Effect of different priming concentrations on germination and seedling performance of age-accelerated seeds of three Okra (Abelmoschus Esculentus L) varieties.

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September, 2015
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Okra Abelmoschus esculentus L., is an economically important vegetable crop grown in the tropical and sub-tropical parts of the world. Okra farmers in Ghana face a major problem of seeds not promptly germinating after planting or the seeds not germinating at all. This has led to the famers doubling the seed rate per hectare. This experiment was set out to find out how three Ghanaian okra varieties; CRI-K-P11-11, Asontem and Manpeali responded to organic and inorganic priming agents after 72 hours of accelerated seed ageing at 450C and 98% relative humidity and to determine the best variety and primer concentration. Results from the study showed that, the interaction between CRI-K-P11-11 and Ascorbic acid at 150ppm concentration recorded the highest germination percentage (68.0%) and speed of germination (18.67) with the highest seed vigour index (8235) recorded for the interaction between CRI-K-P11-11 and KCl 0.4%. The varietal means differed highly significantly (P<0.01) with CRI-K-P11-11 recording the highest germination percentage (49.61%), speed of germination (13.78) and seed vigour index (6043). Asontem recorded relatively low scores in germination percentage (15.89%) and seed vigour index (1571) with the least speed of germination recorded by Manpeali (4.614). There were highly significant differences (P<0.01) in the seed primer concentrations used in the study. Ascorbic acid 150ppm recorded the highest primer mean in germination percentage (39.33%), speed of germination (10.14) and seed vigour index (4345). Moringa oleifera leaf extract 1:15 was the best performing organic seed primer in germination percentage (33.78%), speed of germination (8.41) and seed vigour index (3822). Accelerated ageing had deleterious effect on okra seeds. CRI-K-P11-11 was the most vigorous variety. Ascorbic acid 150ppm was the best performing seed primer.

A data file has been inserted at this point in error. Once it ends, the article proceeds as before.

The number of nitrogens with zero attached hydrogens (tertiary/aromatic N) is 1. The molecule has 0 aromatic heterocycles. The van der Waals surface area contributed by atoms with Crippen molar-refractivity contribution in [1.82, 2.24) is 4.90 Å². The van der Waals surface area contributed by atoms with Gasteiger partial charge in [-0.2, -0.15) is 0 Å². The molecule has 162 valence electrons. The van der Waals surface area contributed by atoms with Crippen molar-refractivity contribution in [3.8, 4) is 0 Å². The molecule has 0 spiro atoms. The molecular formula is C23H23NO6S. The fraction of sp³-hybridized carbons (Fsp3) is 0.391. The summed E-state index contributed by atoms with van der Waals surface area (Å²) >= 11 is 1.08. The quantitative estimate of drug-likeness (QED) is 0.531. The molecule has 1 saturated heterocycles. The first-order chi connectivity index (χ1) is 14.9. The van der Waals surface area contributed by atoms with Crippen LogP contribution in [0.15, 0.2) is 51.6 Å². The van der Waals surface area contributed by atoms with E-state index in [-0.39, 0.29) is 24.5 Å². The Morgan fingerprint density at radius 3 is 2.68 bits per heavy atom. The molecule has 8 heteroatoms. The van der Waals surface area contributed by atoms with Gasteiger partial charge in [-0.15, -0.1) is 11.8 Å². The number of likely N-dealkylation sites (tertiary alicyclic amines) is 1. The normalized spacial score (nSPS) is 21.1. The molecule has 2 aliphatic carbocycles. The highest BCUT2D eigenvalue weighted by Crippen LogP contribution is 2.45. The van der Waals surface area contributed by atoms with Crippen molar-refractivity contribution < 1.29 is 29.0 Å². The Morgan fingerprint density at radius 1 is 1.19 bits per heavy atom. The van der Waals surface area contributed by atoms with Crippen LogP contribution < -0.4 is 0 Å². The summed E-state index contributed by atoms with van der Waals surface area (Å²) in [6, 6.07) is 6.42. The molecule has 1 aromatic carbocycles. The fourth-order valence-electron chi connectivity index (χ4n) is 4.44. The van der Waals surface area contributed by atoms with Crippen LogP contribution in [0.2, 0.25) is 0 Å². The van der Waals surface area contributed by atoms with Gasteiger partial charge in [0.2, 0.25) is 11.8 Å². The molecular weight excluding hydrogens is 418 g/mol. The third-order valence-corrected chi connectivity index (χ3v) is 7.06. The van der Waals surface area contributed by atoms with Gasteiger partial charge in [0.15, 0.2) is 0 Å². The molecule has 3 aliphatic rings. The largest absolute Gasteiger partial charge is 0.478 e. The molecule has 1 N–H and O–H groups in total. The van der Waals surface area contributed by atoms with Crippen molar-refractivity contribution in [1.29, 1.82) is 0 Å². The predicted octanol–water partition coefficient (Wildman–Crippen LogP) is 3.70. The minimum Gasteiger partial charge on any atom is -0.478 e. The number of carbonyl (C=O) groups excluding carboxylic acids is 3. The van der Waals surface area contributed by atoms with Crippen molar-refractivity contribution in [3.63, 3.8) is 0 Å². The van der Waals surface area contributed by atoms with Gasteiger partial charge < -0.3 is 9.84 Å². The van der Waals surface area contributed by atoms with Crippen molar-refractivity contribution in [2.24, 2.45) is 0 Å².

A thesis submitted to the Department of Horticulture, Faculty of Agriculture of the College of Agriculture and Natural Resources, Kwame Nkrumah University of Science and Technology, Kumasi, Ghana, in partial fulfillment of the requirements for the award of Master of Philosophy (MPhil) Seed Science and Technology,